This week’s theme for National Cyber Security Awareness Month (NCSAM) is based around encouraging ‘students and others to seek highly fulfilling cybersecurity careers’. I thought this would be a great opportunity to talk about my experience here at Digital Shadows (now ReliaQuest) over the past two years as an apprentice.


Why university degrees aren’t always the right target

At 18 years old, I was expected to go to university and told a degree is the most important aspect of your future employment prospects. However, with the recent increase in tuition fees in the UK, I decided to explore alternative options and, in doing so, came across apprenticeships. After some research, these are the reasons I decided to follow this route:

  • I didn’t like the prospect of being in debt and the idea of ‘earn while you learn’ appealed to me much more
  • I wasn’t entirely sure what I wanted to do and felt as if degrees were only required for certain careers, most of which I wasn’t interested in
  • Going to university was seen as the default and only choice for me and my peers. I wanted to be different and explore other options
  • If the apprenticeship didn’t work out, it was a good opportunity for me to learn some skills, as well as experience working in a professional environment. I could always go to university following year

After discussing this with my careers advisor, she was unable to offer much support, especially after mentioning my interest in cybersecurity, a “niche” sector. I kept seeing cybersecurity being mentioned more and more in the news. I was fascinated by how individuals or small groups could cause major disruption to millions of people worldwide – I still have memories of the now infamous Lizard Squad taking down gaming servers – as well as the use of social engineering as a method of attack. It dawned on me that these were the issues individuals and businesses would be grappling with in the future, yet careers advisors and schools were still directing people towards conventional jobs in traditional sectors.

I realised how fast the industry was growing with a limited workforce, potentially offering job security and rapid career progression. With that in mind, I decided to contact some companies and offer to work over summer to gain experience in the sector. Luckily, an opportunity arose with Digital Shadows (now ReliaQuest), who were happy for me to start my career path here and ended up offering me an apprenticeship!

Since working here my main role comprises of offering IT support internally to over 150 employees across three continents; however, I have also undertaken projects involving cybersecurity. I am in regular contact with our internal security team as they continue to evolve our security tools and processes, and am involved in the detection of malware on our endpoints. Producing reports and working out how malware ends up on our systems has increased my understanding of the latest social engineering techniques and how important it is to both educate users and have appropriate technical controls in place.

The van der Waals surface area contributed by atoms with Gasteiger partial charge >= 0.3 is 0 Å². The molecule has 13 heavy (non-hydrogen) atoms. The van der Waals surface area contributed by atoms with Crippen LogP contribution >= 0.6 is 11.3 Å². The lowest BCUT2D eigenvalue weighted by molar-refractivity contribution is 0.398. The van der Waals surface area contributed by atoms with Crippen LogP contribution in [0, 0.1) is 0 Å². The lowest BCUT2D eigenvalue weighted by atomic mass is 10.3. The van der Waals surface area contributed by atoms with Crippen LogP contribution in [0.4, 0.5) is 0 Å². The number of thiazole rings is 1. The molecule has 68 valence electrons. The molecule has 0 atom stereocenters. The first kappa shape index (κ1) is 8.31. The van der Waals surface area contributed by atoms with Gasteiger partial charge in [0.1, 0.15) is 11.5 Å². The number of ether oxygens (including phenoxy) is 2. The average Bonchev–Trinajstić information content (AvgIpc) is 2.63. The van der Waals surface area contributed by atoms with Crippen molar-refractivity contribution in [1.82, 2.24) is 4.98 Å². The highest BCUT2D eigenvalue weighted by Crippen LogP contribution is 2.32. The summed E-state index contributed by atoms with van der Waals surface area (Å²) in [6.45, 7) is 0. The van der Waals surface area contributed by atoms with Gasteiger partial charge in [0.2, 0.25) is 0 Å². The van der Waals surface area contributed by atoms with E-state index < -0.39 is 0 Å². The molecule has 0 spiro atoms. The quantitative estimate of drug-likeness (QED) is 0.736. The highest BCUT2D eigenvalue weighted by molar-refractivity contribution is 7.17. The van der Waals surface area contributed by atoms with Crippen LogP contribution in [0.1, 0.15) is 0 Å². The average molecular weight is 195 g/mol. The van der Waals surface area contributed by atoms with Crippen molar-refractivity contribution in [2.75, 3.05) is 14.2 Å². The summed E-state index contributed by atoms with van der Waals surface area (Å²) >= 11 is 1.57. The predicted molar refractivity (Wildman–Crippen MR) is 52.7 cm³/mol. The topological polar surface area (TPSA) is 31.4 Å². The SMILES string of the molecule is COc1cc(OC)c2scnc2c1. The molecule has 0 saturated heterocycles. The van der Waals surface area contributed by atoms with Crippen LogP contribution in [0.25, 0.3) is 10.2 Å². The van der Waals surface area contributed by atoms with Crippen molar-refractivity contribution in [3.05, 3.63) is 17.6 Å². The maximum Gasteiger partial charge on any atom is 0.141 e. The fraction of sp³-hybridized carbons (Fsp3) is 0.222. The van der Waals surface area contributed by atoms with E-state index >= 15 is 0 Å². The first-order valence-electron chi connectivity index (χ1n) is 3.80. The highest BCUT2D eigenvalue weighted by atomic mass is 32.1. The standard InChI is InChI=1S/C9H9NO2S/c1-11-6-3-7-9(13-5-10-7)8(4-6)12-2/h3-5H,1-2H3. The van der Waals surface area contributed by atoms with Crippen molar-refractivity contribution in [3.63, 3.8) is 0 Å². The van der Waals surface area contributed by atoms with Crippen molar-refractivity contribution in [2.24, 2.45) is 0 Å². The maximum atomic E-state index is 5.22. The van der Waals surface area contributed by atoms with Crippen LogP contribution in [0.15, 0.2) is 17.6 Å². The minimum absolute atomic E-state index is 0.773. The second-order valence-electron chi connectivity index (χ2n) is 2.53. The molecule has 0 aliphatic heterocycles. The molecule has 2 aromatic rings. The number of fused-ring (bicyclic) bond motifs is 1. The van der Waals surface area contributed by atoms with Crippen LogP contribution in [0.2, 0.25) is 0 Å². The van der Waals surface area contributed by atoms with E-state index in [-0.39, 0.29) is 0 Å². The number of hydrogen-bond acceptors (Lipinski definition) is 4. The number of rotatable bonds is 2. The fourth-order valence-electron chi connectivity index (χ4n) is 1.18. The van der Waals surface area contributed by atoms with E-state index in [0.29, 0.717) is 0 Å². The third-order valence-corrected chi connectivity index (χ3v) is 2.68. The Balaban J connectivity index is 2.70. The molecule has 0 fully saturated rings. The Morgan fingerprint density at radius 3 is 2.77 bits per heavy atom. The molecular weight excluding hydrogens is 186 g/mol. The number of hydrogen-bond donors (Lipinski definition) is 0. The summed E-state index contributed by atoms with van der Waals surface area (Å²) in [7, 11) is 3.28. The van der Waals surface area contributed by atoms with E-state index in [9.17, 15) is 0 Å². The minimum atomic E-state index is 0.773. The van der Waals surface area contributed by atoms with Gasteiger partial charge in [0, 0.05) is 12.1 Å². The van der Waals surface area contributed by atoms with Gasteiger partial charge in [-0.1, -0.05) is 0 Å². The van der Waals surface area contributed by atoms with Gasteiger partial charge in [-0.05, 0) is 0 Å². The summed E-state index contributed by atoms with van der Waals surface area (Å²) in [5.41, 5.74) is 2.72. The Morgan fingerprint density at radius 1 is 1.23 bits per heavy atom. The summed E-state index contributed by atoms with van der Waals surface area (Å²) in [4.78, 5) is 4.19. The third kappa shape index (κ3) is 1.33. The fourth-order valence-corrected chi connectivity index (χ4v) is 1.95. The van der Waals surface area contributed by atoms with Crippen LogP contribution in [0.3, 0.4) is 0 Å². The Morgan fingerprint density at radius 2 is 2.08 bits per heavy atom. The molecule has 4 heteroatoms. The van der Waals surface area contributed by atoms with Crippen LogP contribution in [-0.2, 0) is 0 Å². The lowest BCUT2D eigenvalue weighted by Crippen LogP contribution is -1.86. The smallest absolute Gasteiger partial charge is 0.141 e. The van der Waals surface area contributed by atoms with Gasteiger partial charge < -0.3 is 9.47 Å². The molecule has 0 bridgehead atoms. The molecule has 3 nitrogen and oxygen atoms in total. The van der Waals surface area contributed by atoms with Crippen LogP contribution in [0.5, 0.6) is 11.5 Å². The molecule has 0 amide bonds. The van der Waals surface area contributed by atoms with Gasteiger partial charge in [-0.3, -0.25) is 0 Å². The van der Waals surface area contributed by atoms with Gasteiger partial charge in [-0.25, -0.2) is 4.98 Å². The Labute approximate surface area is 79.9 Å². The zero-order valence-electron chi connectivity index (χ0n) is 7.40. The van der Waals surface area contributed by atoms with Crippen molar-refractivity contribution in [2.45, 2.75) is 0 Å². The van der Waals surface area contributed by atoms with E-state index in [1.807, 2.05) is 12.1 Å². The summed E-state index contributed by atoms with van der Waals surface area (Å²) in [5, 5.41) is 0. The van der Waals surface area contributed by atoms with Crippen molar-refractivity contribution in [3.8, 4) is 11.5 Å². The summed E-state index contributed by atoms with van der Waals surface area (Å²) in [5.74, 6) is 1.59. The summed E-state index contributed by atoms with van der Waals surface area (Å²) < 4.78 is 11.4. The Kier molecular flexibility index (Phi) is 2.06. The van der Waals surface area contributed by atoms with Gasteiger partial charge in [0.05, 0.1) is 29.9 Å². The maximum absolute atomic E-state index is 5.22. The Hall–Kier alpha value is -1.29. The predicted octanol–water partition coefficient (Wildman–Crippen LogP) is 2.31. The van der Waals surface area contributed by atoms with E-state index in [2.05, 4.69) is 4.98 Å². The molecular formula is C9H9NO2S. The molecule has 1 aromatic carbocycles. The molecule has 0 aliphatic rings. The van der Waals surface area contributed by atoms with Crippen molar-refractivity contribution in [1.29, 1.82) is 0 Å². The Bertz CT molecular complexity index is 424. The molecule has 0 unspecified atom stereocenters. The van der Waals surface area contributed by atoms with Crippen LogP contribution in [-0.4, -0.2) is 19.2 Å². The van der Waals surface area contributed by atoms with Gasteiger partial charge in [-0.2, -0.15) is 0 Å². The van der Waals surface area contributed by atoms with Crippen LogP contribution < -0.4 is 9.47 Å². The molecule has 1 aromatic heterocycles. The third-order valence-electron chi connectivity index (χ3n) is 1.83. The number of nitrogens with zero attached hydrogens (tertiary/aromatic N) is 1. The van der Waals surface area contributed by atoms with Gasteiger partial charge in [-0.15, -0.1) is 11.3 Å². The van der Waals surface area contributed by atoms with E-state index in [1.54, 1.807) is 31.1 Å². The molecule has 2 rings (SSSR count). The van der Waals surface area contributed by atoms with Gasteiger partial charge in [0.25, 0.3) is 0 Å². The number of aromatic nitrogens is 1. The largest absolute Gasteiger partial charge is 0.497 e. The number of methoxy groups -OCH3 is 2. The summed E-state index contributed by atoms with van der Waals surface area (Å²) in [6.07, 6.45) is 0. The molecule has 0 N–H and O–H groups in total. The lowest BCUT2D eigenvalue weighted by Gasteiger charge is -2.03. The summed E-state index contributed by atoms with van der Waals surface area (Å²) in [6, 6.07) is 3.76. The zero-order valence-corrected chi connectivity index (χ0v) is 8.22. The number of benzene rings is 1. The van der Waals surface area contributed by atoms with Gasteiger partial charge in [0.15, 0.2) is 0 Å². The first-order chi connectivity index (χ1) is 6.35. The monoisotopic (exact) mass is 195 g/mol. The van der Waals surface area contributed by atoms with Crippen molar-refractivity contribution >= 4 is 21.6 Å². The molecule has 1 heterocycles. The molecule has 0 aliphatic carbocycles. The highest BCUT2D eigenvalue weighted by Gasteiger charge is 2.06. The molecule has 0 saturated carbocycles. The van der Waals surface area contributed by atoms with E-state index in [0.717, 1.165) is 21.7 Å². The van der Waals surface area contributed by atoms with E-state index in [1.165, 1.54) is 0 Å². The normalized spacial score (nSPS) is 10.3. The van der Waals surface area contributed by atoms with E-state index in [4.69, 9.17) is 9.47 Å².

Being involved in a start-up has also greatly improved my social skills and knowledge in other areas of business. I have been able to work closely with other teams and gain insights into their daily tasks – such as assisting with on-boarding projects and learning from the intelligence analysts and security engineers as they perform their roles. This has allowed me to consider career paths that I wouldn’t have experienced in a larger company. As the company grows you feel a sense of accomplishment and quickly become one of the more experienced employees, making it easy to fit in, especially as a young person. Interacting with the entire company has drastically improved my confidence when meeting new people, which will undoubtedly help with my employability in the future.

Over the last two years, I have greatly increased my knowledge of IT systems while providing support to customers on a help desk, which I believe to be a great foundation to my career. There’s no substitute to hands-on experience of how company networks are set-up, how hardware and software are deployed, and how employees interact with IT systems on a daily basis. I would now like to specialise and gain qualifications to now take my career to the next level.


Advice to a younger self

Apprenticeships may not be for everyone, but neither is university. For young people looking for an alternative, I’d highly recommend looking at all the different options available to you, speaking to as many people as possible in your target industry, and getting hands on experience to see if you’d actually like the job. My tips for young people wanting to get into this industry would be:

  • Contact companies even if they don’t have jobs advertised. If you like the culture of a company or the goal they are trying to achieve, there is no harm in asking for job roles that are not yet advertised.
  • Companies are looking for keen learners who they can train. Don’t be put off from applying because you feel as if you lack knowledge in the area.
  • Get your foot in the door. Opportunities will arise for you to change job roles internally. You may even discover careers you hadn’t considered previously.
  • For those interested in cybersecurity, there are a number of apprenticeship and education schemes now available to encourage people to join the industry. For those in the UK, check out the government security and Cyber security CNI apprenticeship schemes. In the US, look into the National Initiative for Cybersecurity Education (NICE) strategic plan and the Department of Labour website to see what options are available to you.